By my calculations, the Reuters graphics team published 450 interactive or digital graphics and over 1,000 static graphics in 2016. Here's some highlights starting with the more recent projects. I'll add another instalment in the next few days.
Nuclear North Korea
We published a number of graphics on North Korea’s nuclear program and missile capabilities through the year, culminating in a nicely presented narrative page. Publishing coincided with more rhetoric from Kim Jong Un on the North’s missile program near the end of the year.
The piece showed how North Korea dramatically increased the pace of its missile testing in 2016 and defied U.N. sanctions to push further ahead with the development of nuclear weapons, detonating two devices including its most powerful to date.
Part of the piece then moves on to the technology of the weapons tested. North Korea claims that it had tested a miniaturised hydrogen bomb, also known as a thermonuclear device, a step up from the less powerful atomic bombs they had tested previously. However, outside experts are skeptical and believe the bomb may have been a “boosted” device, and not a full-fledged H-bomb.
The Bank of Japan’s monetary policy explained
The Bank of Japan has led Prime Minister Shinzo Abe's effort to stimulate the world's third-biggest economy, but its often innovative steps have yet to end decades of falling prices and feeble growth.
To help explain what it all means, the graphics team produced an animated guide to the often bewildering world of QQE, YYC and other tricks of the BOJ trade.
The project was conceptualised after the BOJ introduced Yield Curve Control in late September. A number of brainstorming and fact finding sessions with colleagues in Japan and editors in Singapore helped us straighten out the mechanics of the monetary policy so we could start to storyboard a draft script. After weeks of polishing the story we settled on a final storyboard and began to draw up the illustrations. The animation was then put together in Adobe After Effects along with the narration.
See the video here
MH370: The world’s largest search
The story on the search for the missing Malaysia Airlines jet gathered some steam towards the end of the year with the Australian Transport Safety Bureau issuing a report in December saying new evidence suggests the plane could have come down north of the search area. This standalone graphic looks at all elements of the search which is due to be wrapped up in early 2017.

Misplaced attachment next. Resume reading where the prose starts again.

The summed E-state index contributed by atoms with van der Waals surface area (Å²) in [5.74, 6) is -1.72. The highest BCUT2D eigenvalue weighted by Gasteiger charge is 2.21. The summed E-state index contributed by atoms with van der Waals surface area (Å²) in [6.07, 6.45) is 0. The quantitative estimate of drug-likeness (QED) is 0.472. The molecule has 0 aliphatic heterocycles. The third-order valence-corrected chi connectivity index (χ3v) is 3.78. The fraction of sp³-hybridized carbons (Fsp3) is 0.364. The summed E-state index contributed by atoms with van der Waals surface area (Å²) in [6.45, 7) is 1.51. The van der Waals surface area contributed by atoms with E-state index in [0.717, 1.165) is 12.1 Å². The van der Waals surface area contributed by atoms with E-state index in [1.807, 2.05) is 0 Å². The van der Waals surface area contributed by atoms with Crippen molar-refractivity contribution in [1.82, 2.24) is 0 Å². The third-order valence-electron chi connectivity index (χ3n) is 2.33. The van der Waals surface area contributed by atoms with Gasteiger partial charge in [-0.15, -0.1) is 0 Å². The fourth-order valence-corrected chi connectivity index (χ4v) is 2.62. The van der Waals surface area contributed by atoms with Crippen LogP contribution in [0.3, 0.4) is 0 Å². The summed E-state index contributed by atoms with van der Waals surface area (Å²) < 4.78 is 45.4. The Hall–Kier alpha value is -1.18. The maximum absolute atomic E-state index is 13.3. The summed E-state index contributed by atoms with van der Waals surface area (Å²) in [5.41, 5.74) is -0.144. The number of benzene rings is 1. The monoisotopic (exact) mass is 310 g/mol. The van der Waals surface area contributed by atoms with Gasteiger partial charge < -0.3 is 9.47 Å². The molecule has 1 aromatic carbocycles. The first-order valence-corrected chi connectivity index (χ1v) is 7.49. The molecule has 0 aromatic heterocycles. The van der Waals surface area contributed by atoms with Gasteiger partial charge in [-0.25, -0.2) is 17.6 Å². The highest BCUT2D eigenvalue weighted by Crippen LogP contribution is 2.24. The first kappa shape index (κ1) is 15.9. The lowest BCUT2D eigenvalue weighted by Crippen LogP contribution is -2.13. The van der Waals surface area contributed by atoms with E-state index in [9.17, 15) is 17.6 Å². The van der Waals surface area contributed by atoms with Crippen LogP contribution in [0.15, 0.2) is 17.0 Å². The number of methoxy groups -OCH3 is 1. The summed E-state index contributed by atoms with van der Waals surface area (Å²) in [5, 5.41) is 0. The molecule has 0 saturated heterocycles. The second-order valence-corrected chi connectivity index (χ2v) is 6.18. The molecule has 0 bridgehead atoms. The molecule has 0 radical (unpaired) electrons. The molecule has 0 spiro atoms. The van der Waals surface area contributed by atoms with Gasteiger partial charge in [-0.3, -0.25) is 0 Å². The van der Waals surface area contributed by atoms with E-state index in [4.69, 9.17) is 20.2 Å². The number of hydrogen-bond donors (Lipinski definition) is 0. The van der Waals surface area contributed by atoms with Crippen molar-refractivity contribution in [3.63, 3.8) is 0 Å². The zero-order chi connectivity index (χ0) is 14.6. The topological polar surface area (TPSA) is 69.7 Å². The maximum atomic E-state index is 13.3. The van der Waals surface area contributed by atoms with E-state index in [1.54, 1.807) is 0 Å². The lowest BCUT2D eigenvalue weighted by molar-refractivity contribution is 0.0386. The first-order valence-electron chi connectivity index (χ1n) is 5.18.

The piece opens with a map showing the areas searched. Aside from giving geographical context and basic information on the flight, the goal waste also show scale. The amount of area covered in the search was immense. We thought that with an area that size, the best object that could be compared for a sense of scale was probably the world itself, hence the orthographic, or globe shaped, projection.
The chart that followed illustrated just how slow the underwater operations are compared to the surface search.
The rest of the graphics look at the equipment and technology used during the search.
The search was called off earlier in January with no trace of the jet being found so far. Investigators have recommended extending the search further north in the Indian Ocean. Full graphic here.
China's debt burden
The Reuters graphics team produced an engaging interactive guide to the major aspects of China’s debt issues, deconstructing the back story using a combination of data and hand drawn artwork to illustrate each step.
The story begins in 2009, when China launched a $600 billion economic stimulus program during the global financial crisis. The government unleashed a wave of borrowing by state firms that is proving to be a burden today.
To tell this story, a scroller was programmed to move through an illustrated version of China’s economy across the top of the page. As the reader scrolls through the chain of events, a different part of the economy is highlighted along with the accompanying narrative and chart.
Moving to the present, China's debt this year reached more than 250 percent of GDP. In particular, China’s corporate debt has risen sharply and this is where most worries are focused. An analysis of Reuters data in the second half of the piece looks at this current situation.
We extracted corporate data for two large groups of Chinese companies, those listed in China and those listed in Hong Kong. A number of filters were applied when compiling the companies to make sure we were working within a comparable data set. The Chinese listed companies are represented by 1,193 mid- to large-caps who reported net debt in 2008 and 2015. The rise in the number of companies in the unhealthy band is striking.
Likewise in the Chinese companies listed in Hong Kong. These companies are generally considered to be among China's healthiest due to greater financial disclosure rules. The accompanying visualization with that section shows how the number of companies considered to be healthy, shrank from 72 to 49.